-HB 2007 by Rep. Jack Bonny, Rep. Bill Mitchell, Sen. Mike Morgan and Sen. Ben Robinson is the general appropriations bill with House and Senate amendments. The bill would make appropriations for the expenses of various agencies of the executive, legislative and judicial branches of the state. The bill passed by a vote of 54-44.

-SB 1374 as amended by Sen. Johnnie Crutchfield and Rep. Ray McCarter would allow county sheriff’s departments to collect DNA samples. The title was restored and the bill received a do pass recommendation.

-SB 1168 by Sen. Daisy Lawler and Rep. Bill Paulk would increase the penalty for identity theft. The bill received a do pass recommendation.

-SB 1234 by Sen. Glenn Coffee and Rep. John Carey would prohibit the recording of motion pictures with handheld video recorders without the consent of the movie theatre. The bill includes an emergency measure and a committee substitute and received a do pass recommendation.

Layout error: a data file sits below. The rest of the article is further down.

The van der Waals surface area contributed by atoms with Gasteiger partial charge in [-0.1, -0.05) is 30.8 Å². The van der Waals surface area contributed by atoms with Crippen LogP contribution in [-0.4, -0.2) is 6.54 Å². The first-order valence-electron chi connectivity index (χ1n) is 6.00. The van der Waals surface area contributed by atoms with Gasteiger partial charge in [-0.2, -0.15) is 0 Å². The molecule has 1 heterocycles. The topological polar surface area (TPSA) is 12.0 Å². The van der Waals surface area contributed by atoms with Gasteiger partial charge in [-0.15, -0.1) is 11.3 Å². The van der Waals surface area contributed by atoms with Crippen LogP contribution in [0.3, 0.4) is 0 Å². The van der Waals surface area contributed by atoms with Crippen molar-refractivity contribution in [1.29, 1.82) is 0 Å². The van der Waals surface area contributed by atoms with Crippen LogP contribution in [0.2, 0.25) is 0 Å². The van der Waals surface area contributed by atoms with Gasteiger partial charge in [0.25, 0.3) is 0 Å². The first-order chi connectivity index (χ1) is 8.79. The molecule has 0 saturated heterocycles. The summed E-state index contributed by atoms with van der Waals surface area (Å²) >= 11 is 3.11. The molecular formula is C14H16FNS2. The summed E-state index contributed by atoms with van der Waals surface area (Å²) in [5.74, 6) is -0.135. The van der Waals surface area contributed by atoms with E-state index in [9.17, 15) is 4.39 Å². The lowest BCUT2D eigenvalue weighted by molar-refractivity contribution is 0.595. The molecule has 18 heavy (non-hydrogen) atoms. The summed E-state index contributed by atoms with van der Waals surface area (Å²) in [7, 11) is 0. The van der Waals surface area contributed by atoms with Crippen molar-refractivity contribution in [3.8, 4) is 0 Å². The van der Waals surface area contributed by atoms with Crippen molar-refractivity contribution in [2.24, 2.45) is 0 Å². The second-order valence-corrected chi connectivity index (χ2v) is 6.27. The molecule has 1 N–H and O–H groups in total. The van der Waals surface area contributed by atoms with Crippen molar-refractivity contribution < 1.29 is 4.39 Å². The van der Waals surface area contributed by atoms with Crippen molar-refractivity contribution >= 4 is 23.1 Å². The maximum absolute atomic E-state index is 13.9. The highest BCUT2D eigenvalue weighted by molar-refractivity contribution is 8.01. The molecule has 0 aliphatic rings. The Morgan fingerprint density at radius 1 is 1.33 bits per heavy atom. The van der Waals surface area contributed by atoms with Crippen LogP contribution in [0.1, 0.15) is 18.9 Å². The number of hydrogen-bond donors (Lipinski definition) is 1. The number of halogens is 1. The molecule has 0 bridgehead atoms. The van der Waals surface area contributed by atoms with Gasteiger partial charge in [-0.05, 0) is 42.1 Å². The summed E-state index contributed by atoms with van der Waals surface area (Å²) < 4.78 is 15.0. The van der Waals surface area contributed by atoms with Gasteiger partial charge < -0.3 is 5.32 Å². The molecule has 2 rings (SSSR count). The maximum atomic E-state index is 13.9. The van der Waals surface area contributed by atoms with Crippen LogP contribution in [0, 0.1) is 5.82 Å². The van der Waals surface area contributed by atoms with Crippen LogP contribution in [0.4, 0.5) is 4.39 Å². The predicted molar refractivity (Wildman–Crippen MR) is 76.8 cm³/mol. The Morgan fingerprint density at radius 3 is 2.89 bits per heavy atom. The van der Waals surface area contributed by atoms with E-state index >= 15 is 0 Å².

Wednesday, March 17th

• The Senate took committee action on several bills Wednesday. Among those were the following pieces of legislation:

-HB 2270 as amended by Rep. Carolyn Coleman and Sen. Jim Reynolds would modify the prohibition against acts causing serious bodily harm or death to require “intent to cause” as part of the statute. The bill received a do pass recommendation.

-HB 2109 as amended by Rep. Ron Kirby and Sen. Dick Wilkerson would state that all records relating to any investigation being conducted by the Investigations Division of the Department of Corrections would not be open to the public. The bill passed.